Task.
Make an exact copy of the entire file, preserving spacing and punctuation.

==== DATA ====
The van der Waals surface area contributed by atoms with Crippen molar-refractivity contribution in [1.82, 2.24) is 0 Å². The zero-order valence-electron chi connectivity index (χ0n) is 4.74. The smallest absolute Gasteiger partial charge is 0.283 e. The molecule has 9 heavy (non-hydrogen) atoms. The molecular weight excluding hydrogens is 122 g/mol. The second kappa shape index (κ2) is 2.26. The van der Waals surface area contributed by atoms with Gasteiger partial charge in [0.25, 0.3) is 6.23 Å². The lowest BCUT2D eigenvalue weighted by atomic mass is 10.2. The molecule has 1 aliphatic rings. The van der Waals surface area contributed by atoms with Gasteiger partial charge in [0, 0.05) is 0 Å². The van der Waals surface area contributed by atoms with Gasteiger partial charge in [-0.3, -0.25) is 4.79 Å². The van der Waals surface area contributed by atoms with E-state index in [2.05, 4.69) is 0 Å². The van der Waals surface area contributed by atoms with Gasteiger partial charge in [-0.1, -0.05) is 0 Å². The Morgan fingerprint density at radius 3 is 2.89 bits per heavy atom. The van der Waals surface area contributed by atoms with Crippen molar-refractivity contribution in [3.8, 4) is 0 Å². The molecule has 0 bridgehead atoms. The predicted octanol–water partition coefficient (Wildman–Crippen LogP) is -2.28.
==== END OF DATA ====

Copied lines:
The van der Waals surface area contributed by atoms with Crippen molar-refractivity contribution in [1.82, 2.24) is 0 Å². The zero-order valence-electron chi connectivity index (χ0n) is 4.74. The smallest absolute Gasteiger partial charge is 0.283 e. The molecule has 9 heavy (non-hydrogen) atoms. The molecular weight excluding hydrogens is 122 g/mol. The second kappa shape index (κ2) is 2.26. The van der Waals surface area contributed by atoms with Gasteiger partial charge in [0.25, 0.3) is 6.23 Å². The lowest BCUT2D eigenvalue weighted by atomic mass is 10.2. The molecule has 1 aliphatic rings. The van der Waals surface area contributed by atoms with Gasteiger partial charge in [0, 0.05) is 0 Å². The van der Waals surface area contributed by atoms with Gasteiger partial charge in [-0.3, -0.25) is 4.79 Å². The van der Waals surface area contributed by atoms with E-state index in [2.05, 4.69) is 0 Å². The van der Waals surface area contributed by atoms with Gasteiger partial charge in [-0.1, -0.05) is 0 Å². The Morgan fingerprint density at radius 3 is 2.89 bits per heavy atom. The van der Waals surface area contributed by atoms with Crippen molar-refractivity contribution in [3.8, 4) is 0 Å². The molecule has 0 bridgehead atoms. The predicted octanol–water partition coefficient (Wildman–Crippen LogP) is -2.28.